While the temp is going to have an impact on the Seahawks offense as well, I think overall the Seahawks find a way pound the rock and execute the short passing game. Plus, we all know at a critical point in the game, Wilson make a big play with his legs.
Before the official pick – let’s throw in the following – (a.) The Vikings might be happy with the division title. The “Inside the NFL” post-game speech by Zimmer was focused on how ballsy of an effort it was to beat the champs. The division champs. It was almost an afterthought when Zim mentioned, “There is a bigger prize.” That was not met with a hearty, collective “Yeah!” but rather a more subdued, scattering of “uh huh.” Almost as if they are resigned to their fate; (b.) Remember in Tim Green’s book “The Dark Side of the Game” where he stated on the way home from a loss, “we” saluted the “win.” You see the NFL is so physically grueling that these players look at a loss like a win, because they get to go home and heal. Now don’t get me wrong, no one goes into the playoffs to lose games, but let’s say the Seahawks grind out a 17-0 lead mid-way through the third quarter, I say the chances the Vikings pack it in and get ready for next season are pretty good; and (c.) I hate laying points, but these playoff games can become a snowball rolling downhill in a nanosecond. Given the weather and the Seahawks defense, I would hate to have the Vikings and watch the Seahawks go up 14-0 early in the 2nd quarter. Anyone interested in a Vikings ticket for 20 cents on the dollar?
Seattle 23 Minnesota 10
Green Bay @ Washington (PK, 46)
Check out season numbers for the following two quarterbacks, which one of these is in the playoffs:
Pretty obvious, right? Right, neither of these guys is the playoffs because these two quarterbacks are not real. Those are split season numbers for two current NFL quarterbacks – quarterback A is Matthew Rodgers, while the quarterback B is Aaron Stafford. You see what I did there!
My theory goes like this, on the flight back from the London beating, Matthew Stafford, who was fed up with his current situation, sold his soul to the devil to switch places with Aaron Rodgers. Given Matty’s bye week, the devil assured him the next time the Packers took the field it would be his soul playing QB for the Pack. Now let’s look at the four splits that made up those two quarterbacks:
Is there any other explanation than mine? Poor Matty, here he is thinking he is going to pull off some Johnny Favorite move by stealing Rodgers identity, but what ends up happening is he finds himself in worse shape than ever. Let that be a lesson to you, young pup, next time you want to trade the bone in your mouth for the “bigger” one in the water’s reflection.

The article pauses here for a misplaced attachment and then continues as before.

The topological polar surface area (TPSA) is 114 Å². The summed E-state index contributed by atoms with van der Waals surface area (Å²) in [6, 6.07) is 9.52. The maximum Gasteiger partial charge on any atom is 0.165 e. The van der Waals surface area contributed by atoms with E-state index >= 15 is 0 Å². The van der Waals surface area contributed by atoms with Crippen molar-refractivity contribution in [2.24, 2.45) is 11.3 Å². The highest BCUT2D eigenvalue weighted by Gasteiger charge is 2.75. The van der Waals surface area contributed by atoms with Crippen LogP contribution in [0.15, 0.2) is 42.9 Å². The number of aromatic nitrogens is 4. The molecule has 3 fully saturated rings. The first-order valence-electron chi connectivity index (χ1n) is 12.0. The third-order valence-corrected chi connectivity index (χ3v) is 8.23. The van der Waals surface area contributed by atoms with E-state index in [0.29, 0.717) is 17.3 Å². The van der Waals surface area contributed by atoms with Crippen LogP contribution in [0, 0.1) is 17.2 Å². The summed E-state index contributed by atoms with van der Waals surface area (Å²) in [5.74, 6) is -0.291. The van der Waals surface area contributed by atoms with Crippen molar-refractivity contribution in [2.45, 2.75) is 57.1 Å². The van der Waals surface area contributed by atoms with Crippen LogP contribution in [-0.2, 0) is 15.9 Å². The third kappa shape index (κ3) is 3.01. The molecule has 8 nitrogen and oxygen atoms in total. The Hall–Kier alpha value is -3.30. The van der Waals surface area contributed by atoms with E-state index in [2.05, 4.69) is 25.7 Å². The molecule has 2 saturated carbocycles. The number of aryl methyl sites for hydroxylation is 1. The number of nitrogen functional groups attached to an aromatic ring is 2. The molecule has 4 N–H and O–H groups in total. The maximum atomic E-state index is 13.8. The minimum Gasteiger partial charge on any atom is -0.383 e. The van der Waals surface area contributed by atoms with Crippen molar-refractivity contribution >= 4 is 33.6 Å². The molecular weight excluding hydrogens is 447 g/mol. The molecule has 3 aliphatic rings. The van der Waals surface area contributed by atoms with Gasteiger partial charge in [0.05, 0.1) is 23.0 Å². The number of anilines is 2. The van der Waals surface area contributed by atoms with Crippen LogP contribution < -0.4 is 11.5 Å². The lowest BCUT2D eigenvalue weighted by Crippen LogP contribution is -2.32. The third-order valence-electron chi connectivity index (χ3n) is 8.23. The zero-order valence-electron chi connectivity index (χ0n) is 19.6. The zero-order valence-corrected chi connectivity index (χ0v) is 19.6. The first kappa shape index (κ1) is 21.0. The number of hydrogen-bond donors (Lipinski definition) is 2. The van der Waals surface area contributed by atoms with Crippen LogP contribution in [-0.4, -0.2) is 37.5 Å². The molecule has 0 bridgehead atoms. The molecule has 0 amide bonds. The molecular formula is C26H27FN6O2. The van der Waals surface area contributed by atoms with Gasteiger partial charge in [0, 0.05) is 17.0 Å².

The important part of this is that Rodgers is playing like Matty Stafford. Even worse, when you look at the efficiency – 5.89! That is full blown “Checkdown” Sammy Bradford territory. This dude, Rodgers, was once a calm, cold-blooded killer in the pocket, but now has morphed into a skittish version of Jim Everett these last 8 weeks.
Now it is true that Rodgers WR’s are horrible. Ok, but how do you explain the first eight weeks then? Was Randall Cobb more than a poor-man’s Az Hakim at that point? Did Devante Adams develop arthritis in week 9, affecting his ability to catch routine passes? Did James Jones lose a step? The obvious answers are no, hell no and no. Maybe the first few games teams respected these clowns, but this league takes about a nanosecond to figure out opponents weaknesses. The league knew Adams cannot catch and knew that none of these guys could get separation by week four.
No, the problem with the Packers isn’t the receiving core, it’s the quarterback core. Rodgers hasn’t been the same player since the Denver game where he took a royal beating. And that beating was been in the back of his mind ever since. He doesn’t give his receivers a chance to separate because he is looking at the rush, then he starts dancing in the pocket. That is when all hell breaks loose for him.
Now can the Packers win this game? Of course they can, just ask any one of the 400 billion Packers fans. #delusional. However, bunch of clowns also believe they can beat the Cardinals in Arizona in the divisional round. Too bad the Packers will be on the golf course during the divisional round.
Washington 23 Green Bay 17
Good luck to all!